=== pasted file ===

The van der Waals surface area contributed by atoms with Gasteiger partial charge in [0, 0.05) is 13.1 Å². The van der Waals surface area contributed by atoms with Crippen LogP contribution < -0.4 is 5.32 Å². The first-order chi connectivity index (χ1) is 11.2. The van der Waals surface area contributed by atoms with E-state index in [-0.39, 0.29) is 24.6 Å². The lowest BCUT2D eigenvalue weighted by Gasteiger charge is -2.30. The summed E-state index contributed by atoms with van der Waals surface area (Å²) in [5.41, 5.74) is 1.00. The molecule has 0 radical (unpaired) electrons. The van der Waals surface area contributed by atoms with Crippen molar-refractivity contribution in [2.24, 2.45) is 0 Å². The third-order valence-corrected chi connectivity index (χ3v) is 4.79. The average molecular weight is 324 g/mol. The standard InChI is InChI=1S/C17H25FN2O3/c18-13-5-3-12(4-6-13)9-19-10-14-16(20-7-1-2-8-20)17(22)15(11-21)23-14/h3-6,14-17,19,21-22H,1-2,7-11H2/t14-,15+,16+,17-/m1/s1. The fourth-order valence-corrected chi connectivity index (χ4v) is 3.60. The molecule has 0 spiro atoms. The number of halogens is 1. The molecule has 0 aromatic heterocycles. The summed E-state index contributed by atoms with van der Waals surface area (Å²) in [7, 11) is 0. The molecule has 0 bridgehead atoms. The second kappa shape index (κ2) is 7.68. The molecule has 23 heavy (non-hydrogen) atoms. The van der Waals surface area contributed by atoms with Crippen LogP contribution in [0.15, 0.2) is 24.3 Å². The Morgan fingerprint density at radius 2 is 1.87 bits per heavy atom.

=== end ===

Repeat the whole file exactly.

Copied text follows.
The van der Waals surface area contributed by atoms with Gasteiger partial charge in [0, 0.05) is 13.1 Å². The van der Waals surface area contributed by atoms with Crippen LogP contribution < -0.4 is 5.32 Å². The first-order chi connectivity index (χ1) is 11.2. The van der Waals surface area contributed by atoms with E-state index in [-0.39, 0.29) is 24.6 Å². The lowest BCUT2D eigenvalue weighted by Gasteiger charge is -2.30. The summed E-state index contributed by atoms with van der Waals surface area (Å²) in [5.41, 5.74) is 1.00. The molecule has 0 radical (unpaired) electrons. The van der Waals surface area contributed by atoms with Crippen molar-refractivity contribution in [2.24, 2.45) is 0 Å². The third-order valence-corrected chi connectivity index (χ3v) is 4.79. The average molecular weight is 324 g/mol. The standard InChI is InChI=1S/C17H25FN2O3/c18-13-5-3-12(4-6-13)9-19-10-14-16(20-7-1-2-8-20)17(22)15(11-21)23-14/h3-6,14-17,19,21-22H,1-2,7-11H2/t14-,15+,16+,17-/m1/s1. The fourth-order valence-corrected chi connectivity index (χ4v) is 3.60. The molecule has 0 spiro atoms. The number of halogens is 1. The molecule has 0 aromatic heterocycles. The summed E-state index contributed by atoms with van der Waals surface area (Å²) in [7, 11) is 0. The molecule has 0 bridgehead atoms. The second kappa shape index (κ2) is 7.68. The molecule has 23 heavy (non-hydrogen) atoms. The van der Waals surface area contributed by atoms with Crippen LogP contribution in [0.15, 0.2) is 24.3 Å². The Morgan fingerprint density at radius 2 is 1.87 bits per heavy atom.